Jim Marshall (1936-2010) was an American photographer known for his iconic images that captured the essence of the music and cultural scene of the 1960s and 1970s. His work became synonymous with rock 'n' roll, and he is regarded as one of the greatest music photographers of all time.
Born on 3 February 1936, in Chicago, Illinois, James Joseph Marshall developed an early passion for photography. He received his first camera, a Kodak Brownie, at the age of nine and began experimenting with capturing the world around him. As a teenager, Marshall worked as an assistant to a local portrait photographer, honing his skills and developing his own unique style.
In the early 1960s, Marshall moved to San Francisco, where he became immersed in the burgeoning counterculture and music scene. He began photographing jazz musicians, but it was his love for rock 'n' roll that would define his career. Marshall's ability to blend seamlessly into the music scene allowed him to capture intimate and candid moments of some of the greatest musicians of all time.
One of Marshall's most famous photographs is the image of Jimi Hendrix burning his guitar on stage at the Monterey Pop Festival in 1967. This image encapsulated the rebellious spirit of the era and became an enduring symbol of the power and energy of rock music. Marshall's other notable subjects included Janis Joplin, Bob Dylan, The Rolling Stones, The Beatles, Johnny Cash, and Miles Davis, among many others.
Marshall's photographs went beyond the stage and studio; he captured the essence of the artists themselves, documenting their lives on the road and offstage. His images showcased the raw emotions, vulnerability, and humanity of these legendary figures, making them relatable to audiences around the world.
Throughout his career, Marshall was known for his relentless work ethic and dedication to his craft. He was often described as a maverick, unafraid to push boundaries and capture the truth of the moment. His photographs reflected the cultural and political climate of the time, and his ability to connect with his subjects on a personal level allowed him to capture moments of rare authenticity.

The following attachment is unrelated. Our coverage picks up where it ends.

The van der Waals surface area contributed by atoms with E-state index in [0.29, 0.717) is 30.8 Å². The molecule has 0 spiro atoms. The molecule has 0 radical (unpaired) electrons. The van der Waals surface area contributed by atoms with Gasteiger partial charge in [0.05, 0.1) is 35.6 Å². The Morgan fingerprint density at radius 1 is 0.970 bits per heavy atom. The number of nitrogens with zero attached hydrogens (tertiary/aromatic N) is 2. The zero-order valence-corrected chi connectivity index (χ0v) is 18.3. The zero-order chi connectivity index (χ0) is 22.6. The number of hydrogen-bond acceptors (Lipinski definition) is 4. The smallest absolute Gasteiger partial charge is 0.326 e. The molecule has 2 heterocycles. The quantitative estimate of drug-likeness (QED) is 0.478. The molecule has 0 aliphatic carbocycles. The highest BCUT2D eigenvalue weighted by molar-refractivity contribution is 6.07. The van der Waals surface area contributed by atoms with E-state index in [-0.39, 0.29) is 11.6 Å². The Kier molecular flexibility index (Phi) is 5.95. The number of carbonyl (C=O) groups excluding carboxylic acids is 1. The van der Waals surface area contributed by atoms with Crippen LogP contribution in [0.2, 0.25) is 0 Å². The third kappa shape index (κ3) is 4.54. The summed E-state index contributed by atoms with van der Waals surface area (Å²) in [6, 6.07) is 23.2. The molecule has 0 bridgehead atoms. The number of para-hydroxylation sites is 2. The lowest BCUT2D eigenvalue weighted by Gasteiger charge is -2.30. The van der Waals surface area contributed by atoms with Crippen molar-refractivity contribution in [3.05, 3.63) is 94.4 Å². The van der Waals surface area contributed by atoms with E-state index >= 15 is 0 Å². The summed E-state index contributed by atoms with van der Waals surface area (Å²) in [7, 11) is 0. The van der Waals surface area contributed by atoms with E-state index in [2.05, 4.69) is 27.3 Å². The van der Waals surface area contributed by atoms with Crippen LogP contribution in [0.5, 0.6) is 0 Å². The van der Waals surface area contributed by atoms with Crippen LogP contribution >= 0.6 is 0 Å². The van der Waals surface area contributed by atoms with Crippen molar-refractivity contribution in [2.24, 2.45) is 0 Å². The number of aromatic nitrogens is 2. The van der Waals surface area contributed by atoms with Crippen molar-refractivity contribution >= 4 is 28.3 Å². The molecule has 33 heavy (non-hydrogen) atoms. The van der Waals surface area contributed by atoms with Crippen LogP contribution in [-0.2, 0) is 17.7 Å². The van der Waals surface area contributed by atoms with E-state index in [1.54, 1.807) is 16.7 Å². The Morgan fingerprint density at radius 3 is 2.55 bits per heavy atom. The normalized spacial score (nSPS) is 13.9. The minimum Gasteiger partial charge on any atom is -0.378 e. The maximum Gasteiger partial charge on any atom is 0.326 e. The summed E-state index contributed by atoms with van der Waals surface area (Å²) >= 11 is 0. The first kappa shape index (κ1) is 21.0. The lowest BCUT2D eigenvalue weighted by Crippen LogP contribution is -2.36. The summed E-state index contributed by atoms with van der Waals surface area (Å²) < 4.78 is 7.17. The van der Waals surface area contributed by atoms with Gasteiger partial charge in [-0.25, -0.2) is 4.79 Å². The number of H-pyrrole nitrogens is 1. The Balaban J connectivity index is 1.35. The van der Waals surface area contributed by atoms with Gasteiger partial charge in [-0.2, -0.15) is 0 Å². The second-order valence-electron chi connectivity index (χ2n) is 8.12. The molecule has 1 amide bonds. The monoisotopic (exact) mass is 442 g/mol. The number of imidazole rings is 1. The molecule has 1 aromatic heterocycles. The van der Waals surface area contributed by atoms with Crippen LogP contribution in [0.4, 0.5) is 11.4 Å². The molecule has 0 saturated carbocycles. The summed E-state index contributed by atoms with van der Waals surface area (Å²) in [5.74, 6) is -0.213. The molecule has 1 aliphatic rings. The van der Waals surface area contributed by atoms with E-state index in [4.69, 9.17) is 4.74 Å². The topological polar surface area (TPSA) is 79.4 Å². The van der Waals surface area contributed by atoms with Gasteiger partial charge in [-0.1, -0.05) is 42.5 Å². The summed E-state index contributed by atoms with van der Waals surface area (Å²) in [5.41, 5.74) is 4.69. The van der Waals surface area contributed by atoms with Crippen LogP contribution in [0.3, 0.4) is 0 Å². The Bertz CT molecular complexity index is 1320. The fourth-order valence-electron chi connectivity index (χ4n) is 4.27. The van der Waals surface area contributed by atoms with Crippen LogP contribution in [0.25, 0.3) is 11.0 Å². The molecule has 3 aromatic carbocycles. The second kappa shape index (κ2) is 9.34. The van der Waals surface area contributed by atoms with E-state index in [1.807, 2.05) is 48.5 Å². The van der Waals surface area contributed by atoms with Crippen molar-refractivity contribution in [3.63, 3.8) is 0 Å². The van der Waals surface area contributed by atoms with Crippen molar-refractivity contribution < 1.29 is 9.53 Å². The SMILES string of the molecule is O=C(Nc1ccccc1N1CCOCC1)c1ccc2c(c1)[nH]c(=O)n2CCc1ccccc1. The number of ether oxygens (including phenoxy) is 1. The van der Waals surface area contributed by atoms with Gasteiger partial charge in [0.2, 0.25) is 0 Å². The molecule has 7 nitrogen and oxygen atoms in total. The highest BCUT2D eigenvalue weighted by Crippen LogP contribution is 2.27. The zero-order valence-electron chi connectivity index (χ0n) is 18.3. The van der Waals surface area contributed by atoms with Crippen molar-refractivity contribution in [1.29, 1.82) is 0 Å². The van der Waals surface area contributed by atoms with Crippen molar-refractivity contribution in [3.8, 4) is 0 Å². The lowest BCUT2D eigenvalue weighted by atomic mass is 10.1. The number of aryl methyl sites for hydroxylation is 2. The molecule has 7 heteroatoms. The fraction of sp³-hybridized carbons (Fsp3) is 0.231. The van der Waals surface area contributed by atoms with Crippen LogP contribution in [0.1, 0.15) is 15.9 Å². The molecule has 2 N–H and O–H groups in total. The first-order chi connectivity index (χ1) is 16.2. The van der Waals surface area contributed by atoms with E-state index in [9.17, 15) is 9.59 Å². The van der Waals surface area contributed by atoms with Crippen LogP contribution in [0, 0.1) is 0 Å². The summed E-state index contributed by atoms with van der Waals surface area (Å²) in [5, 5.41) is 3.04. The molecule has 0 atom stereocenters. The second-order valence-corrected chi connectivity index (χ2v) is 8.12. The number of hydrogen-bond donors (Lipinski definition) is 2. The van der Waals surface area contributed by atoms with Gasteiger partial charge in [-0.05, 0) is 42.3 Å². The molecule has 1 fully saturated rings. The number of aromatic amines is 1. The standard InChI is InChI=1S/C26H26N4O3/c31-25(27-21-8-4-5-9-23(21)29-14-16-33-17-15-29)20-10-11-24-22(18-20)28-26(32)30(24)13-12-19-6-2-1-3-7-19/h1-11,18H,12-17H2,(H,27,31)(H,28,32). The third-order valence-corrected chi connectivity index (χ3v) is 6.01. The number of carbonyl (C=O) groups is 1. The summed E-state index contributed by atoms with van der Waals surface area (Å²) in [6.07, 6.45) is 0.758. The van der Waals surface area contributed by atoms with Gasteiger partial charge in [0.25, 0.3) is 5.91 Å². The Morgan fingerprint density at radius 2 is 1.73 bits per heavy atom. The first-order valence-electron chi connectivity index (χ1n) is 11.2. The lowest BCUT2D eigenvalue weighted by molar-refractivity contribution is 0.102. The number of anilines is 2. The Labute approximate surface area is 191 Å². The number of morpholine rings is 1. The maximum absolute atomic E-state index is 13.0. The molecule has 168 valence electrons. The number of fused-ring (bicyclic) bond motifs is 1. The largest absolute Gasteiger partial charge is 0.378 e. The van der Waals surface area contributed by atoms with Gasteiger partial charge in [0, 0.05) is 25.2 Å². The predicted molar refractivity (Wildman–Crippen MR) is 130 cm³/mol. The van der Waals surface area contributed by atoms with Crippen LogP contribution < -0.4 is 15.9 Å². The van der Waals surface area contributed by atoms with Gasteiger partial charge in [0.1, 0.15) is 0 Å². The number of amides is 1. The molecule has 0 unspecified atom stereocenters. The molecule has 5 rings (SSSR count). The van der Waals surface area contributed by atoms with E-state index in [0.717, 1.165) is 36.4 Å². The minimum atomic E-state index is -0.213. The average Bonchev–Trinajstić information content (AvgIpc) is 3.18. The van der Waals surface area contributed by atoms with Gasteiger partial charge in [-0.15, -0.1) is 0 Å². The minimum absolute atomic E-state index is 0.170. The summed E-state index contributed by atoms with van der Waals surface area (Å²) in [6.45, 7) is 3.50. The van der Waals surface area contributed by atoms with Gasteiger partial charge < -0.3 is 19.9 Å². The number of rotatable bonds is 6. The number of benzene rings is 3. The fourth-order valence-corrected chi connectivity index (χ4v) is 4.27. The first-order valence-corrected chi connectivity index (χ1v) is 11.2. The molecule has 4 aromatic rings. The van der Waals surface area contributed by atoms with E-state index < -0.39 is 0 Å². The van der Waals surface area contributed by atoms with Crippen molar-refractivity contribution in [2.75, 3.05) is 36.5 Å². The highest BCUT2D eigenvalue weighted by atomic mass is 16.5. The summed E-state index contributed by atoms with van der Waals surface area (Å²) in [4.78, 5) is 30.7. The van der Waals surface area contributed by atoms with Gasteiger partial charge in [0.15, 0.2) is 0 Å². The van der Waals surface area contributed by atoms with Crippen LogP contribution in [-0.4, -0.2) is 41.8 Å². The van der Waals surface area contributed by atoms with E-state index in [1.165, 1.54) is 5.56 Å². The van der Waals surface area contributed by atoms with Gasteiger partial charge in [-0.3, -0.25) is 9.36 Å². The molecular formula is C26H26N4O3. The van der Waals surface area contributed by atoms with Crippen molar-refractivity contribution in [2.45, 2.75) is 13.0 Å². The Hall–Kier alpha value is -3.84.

Despite his success, Marshall remained humble and often preferred the company of musicians over the glitz and glamour of the industry. He valued his relationships with the artists he photographed, and many of them considered him a friend as well as a trusted documentarian.
In addition to his music photography, Marshall also ventured into other genres, including street photography and portraiture. His work has been exhibited in numerous galleries and museums worldwide and has been featured on album covers, book covers, and in publications such as Rolling Stone, Life, and Vanity Fair.
Jim Marshall passed away on 24 March 2010, leaving behind a rich legacy of images that continue to inspire and resonate with music lovers and photography enthusiasts alike. His photographs capture a transformative period in history and remain a testament to the power of visual storytelling. Today, his work continues to be celebrated and recognized as an indelible part of the cultural fabric of the 20th century.
Johnny Winter - Guitars, Vocals
Johnny Winter , was an American musician, singer, songwriter, multi-instrumentalist and producer. Best known for his high-energy blues-rock albums and live performances in the late 1960s and 1970s, Winter also produced three Grammy Award-winning albums for blues singer and guitarist Muddy Waters. After his time with Waters, Winter recorded several Grammy-nominated blues albums. In 1988, he was inducted into the Blues Foundation Hall of Fame and in 2003, he was ranked 63rd in Rolling Stone magazine's list of the '100 Greatest Guitarists of All Time'. He was also known for his collaborations with other musicians, including Muddy Waters and Edgar Winter. Winter's career spanned several decades and he released numerous albums throughout his lifetime. He died on 16 July 2014.